And what would the former judge do with the fact that 68 per cent of Australians are Christian, according to the last census? Should they be disqualified from voting, from public life, from positions of power and influence, because they might contaminate society with religious beliefs? Nicholson is simply pushing his radical secular agenda – which is a minority viewpoint – on to the rest of Australia.
And he was quite happy to resort to some cheap tricks as well in his presentation. He made the comparison between a loving, close homosexual family and an abusive, dysfunctional heterosexual family. Said Nicholson: “Certainly if [the homosexual relationship] is a loving relationship, as many of these ones we’ve discussed tonight are, then it’s highly likely that the children will be much better off than in a heterosexual relationship which is not a good one”.
Well of course, who wouldn’t agree? But (as I told a radio interviewer today on this very point), that is simply chalk and cheese. It is comparing apples with oranges. There is no comparison. A fair comparison would be a loving heterosexual family with a loving homosexual family, or a dysfunctional homosexual family with a dysfunctional heterosexual family. But such fair comparisons are seldom offered. The debate is usually rigged from the outset.
How not to conduct a debate
Indeed, this debate bore all the hallmarks of how the media often conducts a debate: quite one-sided. Interestingly, I had been invited to appear on this very debate, but I declined. I have been on too many of these debates before to know that they are a stacked deck, and one’s chances of getting a proper hearing are next to zero.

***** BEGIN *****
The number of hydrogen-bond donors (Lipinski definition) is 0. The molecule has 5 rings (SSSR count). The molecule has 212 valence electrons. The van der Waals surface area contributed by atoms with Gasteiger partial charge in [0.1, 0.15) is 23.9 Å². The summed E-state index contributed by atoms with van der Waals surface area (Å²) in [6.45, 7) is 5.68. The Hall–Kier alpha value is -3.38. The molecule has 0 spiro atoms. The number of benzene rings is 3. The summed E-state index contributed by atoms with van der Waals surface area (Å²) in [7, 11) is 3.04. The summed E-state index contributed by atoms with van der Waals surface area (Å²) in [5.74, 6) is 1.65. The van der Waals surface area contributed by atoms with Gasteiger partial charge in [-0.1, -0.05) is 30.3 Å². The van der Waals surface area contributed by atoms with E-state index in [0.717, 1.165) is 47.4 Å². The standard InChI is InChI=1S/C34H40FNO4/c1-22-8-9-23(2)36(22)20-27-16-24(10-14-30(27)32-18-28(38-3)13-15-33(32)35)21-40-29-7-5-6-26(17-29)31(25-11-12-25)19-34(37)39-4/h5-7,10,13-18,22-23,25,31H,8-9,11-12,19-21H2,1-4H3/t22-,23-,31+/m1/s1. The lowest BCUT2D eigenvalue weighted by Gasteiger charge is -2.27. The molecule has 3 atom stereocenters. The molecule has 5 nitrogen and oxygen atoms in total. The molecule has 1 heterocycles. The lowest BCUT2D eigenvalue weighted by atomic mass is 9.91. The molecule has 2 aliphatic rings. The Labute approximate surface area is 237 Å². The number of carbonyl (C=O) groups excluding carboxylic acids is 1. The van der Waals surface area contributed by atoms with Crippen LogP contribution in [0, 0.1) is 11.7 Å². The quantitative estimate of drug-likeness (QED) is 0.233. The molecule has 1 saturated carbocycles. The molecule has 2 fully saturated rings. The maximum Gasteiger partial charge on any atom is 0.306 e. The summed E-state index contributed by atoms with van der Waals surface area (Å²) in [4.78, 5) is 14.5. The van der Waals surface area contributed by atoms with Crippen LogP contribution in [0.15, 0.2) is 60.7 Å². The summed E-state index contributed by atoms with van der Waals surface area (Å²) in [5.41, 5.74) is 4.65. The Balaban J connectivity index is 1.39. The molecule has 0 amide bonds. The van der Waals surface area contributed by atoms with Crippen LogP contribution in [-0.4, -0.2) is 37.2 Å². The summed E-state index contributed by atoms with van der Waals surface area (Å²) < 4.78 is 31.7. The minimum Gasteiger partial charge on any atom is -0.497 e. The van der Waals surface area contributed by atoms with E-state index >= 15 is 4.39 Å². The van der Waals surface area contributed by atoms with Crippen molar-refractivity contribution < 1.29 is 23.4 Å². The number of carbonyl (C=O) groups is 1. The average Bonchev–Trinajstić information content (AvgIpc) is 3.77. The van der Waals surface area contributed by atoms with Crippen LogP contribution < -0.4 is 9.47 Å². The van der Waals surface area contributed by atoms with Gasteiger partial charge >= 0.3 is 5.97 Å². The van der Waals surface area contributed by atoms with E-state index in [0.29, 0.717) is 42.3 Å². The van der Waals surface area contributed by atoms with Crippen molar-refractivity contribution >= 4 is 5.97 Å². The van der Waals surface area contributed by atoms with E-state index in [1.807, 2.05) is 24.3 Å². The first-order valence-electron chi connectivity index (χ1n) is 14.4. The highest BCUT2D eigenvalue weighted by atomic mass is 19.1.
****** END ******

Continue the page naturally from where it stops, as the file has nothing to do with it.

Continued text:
It is not just the fact that I am usually the only conservative voice in such debates (or if it is a larger crowd, there may be several token conservative voices), but the very medium of television is just not conducive to proper debate.
For example, the producers of these shows (who are almost always radicals themselves, – or very sympathetic to trendy causes), are no dummies. They will not only have a majority of the debaters on the radical side, but the supposedly disinterested audience members will also be well to the left on such issues as well.
Indeed, I recall being on a very similar debate some years ago (in fact, with the same SBS program – Insight), and I was amazed that I and only two others out of a debating audience of about 40 were on the conservative, pro-family side. But I should not have been surprised. After the taping of the program, a number of the most vocal lesbian and homosexual activists went up to the show’s producers and they exchanged hugs and greetings, and said how nice it was to see each other again, etc.